Law watchdogs focus on serving command
For an attorney, a position with the Army Materiel Command can be an ideal opportunity to practice law while also supporting one of the nation’s leading Army organizations.
For Brian Toland, it means even more than that. His appointment to the Senior Executive Service and assignment as deputy command counsel for AMC in November 2009 eventually led to a move back to Huntsville. And in October, he assumed the position of command counsel, the senior legal adviser to the AMC commander.
“I started working for AMC at the U.S. Army Aviation and Troop Command Legal Office in St. Louis and then came to Redstone Arsenal in 1997 with the BRAC move (which merged the Aviation Command with the Missile Command to create the Aviation and Missile Command). I left AMCOM in 2006 for a chance to go do protest litigation work at AMC headquarters at Fort Belvoir,” Toland said.
“So, coming back to Huntsville again was sort of like coming home for me and my family (including his wife, and now 16-year-old daughter and 14-year-old son). We really enjoyed the Washington, D.C. area but we’re happy to be back. It’s great seeing old friends and reconnecting. And we were very surprised how much growth has occurred here at the Arsenal and in Huntsville in the five and half years we were gone.”
Toland leads a legal staff of 28 attorneys and paralegals at AMC headquarters, and his office provides a full array of legal services in all fields of government legal practice supporting AMC’s worldwide mission.
“We are responsible for a broad range of complex legal areas, including acquisition, personnel, environmental and fiscal law,” Toland said. “Our main purpose is to provide top-notch legal advice and business counsel to the AMC commanding general (Gen. Dennis Via) and his headquarters staff element.”
The AMC Office of the Command Counsel also oversees the work of more than 350 attorneys worldwide who represent AMC, its major subordinate commands, and various AMC and Army activities.
“We are the qualifying authority for those attorneys who are supporting the AMC worldwide mission to provide logistics support to the joint war fighter,” Toland said. “We work closely with our subordinate commands – including the Aviation and Missile Command, Army Contracting Command, and the Expeditionary Contracting Command, all located here at Redstone Arsenal, as well as all other AMC commands both CONUS and OCONUS.”
In addition to being a member of the Army’s Senior Executive Service, Toland serves as a colonel in the Army Reserve. His extensive legal background includes serving five and a half years on active duty as an Army judge advocate. His 20 years within AMC have allowed him to gain invaluable legal experience in a multitude of legal fields. Today, as AMC’s command counsel, Toland’s experience is matched only by the legal background of the other members who make up AMC’s legal staff.
“We have a very experienced group of senior lawyers who are truly experts in their particular fields of legal practice,” he said.
“Our work centers on supporting our great Soldiers in the field. And it also revolves around public service. On a daily basis, you feel you are adding value not only to the Army but to the nation. AMC is a great command to work for because we are an organization made up of largely civilian employees who have supported two wars over the past 11 years in every aspect of logistics. During that time, we’ve had numerous civilian attorneys deploy to theater to help AMC accomplish the mission.”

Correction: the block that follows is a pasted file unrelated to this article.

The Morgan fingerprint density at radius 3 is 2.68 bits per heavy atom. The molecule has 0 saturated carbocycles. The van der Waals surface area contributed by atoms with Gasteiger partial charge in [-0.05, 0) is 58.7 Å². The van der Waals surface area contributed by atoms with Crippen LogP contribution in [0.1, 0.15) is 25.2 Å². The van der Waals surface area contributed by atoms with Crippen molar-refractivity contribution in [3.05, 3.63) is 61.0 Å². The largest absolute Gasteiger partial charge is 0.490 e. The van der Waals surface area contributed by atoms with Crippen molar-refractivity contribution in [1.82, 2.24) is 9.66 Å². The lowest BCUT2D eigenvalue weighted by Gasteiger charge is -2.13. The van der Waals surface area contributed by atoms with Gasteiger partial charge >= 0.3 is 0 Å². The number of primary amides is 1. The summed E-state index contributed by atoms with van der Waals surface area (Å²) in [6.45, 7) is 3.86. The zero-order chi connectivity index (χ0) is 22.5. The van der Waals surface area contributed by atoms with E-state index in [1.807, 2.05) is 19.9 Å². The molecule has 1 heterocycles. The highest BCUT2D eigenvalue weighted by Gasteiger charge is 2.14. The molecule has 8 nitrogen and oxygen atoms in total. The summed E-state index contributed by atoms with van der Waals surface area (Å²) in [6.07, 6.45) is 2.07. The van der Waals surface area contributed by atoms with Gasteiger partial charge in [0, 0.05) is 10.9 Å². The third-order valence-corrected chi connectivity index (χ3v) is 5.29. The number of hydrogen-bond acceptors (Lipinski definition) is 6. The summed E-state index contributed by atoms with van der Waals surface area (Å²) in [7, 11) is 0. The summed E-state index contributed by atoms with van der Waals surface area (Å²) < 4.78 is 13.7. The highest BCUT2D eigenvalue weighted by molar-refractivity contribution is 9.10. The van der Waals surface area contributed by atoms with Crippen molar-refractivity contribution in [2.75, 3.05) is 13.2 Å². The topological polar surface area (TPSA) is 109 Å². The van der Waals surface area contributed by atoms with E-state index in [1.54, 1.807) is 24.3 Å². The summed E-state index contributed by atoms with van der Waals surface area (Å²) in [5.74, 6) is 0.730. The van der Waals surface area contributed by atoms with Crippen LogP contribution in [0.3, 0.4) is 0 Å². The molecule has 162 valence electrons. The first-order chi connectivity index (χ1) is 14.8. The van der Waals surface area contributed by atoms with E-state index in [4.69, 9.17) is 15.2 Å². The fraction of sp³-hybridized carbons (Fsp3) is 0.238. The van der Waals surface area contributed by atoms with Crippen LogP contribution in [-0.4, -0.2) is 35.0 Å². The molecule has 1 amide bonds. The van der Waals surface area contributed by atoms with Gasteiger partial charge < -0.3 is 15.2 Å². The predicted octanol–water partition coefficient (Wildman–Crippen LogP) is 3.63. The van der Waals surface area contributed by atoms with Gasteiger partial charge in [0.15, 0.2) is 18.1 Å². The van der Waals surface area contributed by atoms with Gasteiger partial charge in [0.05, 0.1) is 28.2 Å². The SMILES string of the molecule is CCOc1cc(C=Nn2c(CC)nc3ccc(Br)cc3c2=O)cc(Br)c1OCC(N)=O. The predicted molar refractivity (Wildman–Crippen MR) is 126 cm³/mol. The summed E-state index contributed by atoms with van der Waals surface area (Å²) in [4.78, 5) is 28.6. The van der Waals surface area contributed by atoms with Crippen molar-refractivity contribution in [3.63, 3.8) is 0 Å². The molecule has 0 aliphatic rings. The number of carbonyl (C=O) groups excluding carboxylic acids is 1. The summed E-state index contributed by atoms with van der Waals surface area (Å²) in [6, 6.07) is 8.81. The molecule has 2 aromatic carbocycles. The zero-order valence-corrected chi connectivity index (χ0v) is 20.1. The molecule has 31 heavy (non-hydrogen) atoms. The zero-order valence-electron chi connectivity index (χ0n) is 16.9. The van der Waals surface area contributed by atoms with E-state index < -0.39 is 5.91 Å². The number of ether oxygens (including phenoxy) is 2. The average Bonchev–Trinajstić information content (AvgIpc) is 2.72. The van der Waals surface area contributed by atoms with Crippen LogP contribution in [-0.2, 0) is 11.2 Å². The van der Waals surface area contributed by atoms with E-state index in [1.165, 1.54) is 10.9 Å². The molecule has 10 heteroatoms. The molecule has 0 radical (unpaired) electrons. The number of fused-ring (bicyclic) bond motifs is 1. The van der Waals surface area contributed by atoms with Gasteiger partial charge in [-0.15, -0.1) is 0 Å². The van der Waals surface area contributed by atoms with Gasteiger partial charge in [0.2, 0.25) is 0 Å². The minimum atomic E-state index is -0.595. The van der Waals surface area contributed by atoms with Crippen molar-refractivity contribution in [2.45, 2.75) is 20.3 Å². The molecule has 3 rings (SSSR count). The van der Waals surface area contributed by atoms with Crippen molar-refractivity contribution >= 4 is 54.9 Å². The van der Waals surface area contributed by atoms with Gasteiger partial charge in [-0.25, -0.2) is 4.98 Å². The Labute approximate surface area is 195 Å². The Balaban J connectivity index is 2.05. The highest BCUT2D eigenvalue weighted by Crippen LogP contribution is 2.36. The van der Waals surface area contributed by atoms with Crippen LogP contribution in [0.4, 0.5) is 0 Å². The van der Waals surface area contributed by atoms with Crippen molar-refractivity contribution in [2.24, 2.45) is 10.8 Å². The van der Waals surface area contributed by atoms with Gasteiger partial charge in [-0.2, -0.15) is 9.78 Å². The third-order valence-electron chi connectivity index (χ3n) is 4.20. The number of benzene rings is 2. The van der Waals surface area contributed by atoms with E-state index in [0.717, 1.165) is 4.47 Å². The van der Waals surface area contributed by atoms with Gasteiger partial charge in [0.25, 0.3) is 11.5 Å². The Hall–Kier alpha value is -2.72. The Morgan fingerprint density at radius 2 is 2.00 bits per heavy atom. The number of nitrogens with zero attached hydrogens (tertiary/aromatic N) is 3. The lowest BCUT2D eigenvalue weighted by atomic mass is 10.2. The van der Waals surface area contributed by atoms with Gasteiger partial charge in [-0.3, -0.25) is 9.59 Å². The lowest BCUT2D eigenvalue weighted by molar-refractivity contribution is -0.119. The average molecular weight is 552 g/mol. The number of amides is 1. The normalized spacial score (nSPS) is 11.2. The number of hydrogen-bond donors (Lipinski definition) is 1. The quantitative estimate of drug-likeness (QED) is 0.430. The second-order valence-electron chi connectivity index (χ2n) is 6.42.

Much of the AMC legal work focuses on government acquisition and also contract litigation. In fiscal year 2012, the Army Contracting Command awarded $71.4 billion in contracts, totaling 229,000 contract actions. With that many dollars at stake, there are bound to be disappointed bidders, Toland said.
“The number of GAO protests filed government-wide in fiscal year 2012 rose and that’s not unusual in this kind of economy,” he said. “Sometimes when there is less money to go around, contractors will be more aggressive in fighting for a contract, and that can lead to protests when a contract award doesn’t go the way they think it should.
“Within AMC, our acquisition professionals and attorneys handled over 180 bid protests. We were highly effective in achieving successful outcomes in the overwhelming majority of cases. That is a testament to the great work of both our attorneys and contracting professionals.”
Other areas that have gained a significant focus include procurement fraud, personnel and labor relations, and ethics training.
“Last year, we had a goal to ensure that every employee at AMC headquarters received face-to-face ethics training,” Toland said.
“At times it seems that there are so many rules and regulations to adhere to that our employees can sometimes feel overwhelmed. People want to do the right thing and it is our job to help them accomplish the mission while adhering to the highest ethical standards. Gen. Via sets a tremendous example and we in the legal community certainly feel that we add value in this area by providing ethics training as well as legal advice and counsel.”
Toland said the AMC Office of Command Counsel is much like any other large law firm.
“The quality of the attorneys we have at headquarters and throughout our AMC commands is really extraordinary, and we are lucky to get to work on a wide variety of interesting legal issues,” he said.
There is much the AMC attorneys share with their counterparts in the private bar – including a love for the law, a penchant for details and a commitment to serving.
“As an attorney work force, we are problem solvers. We strive to help our leaders get to the right answer legally and to make good decisions, always for the benefit of the Army,” Toland said.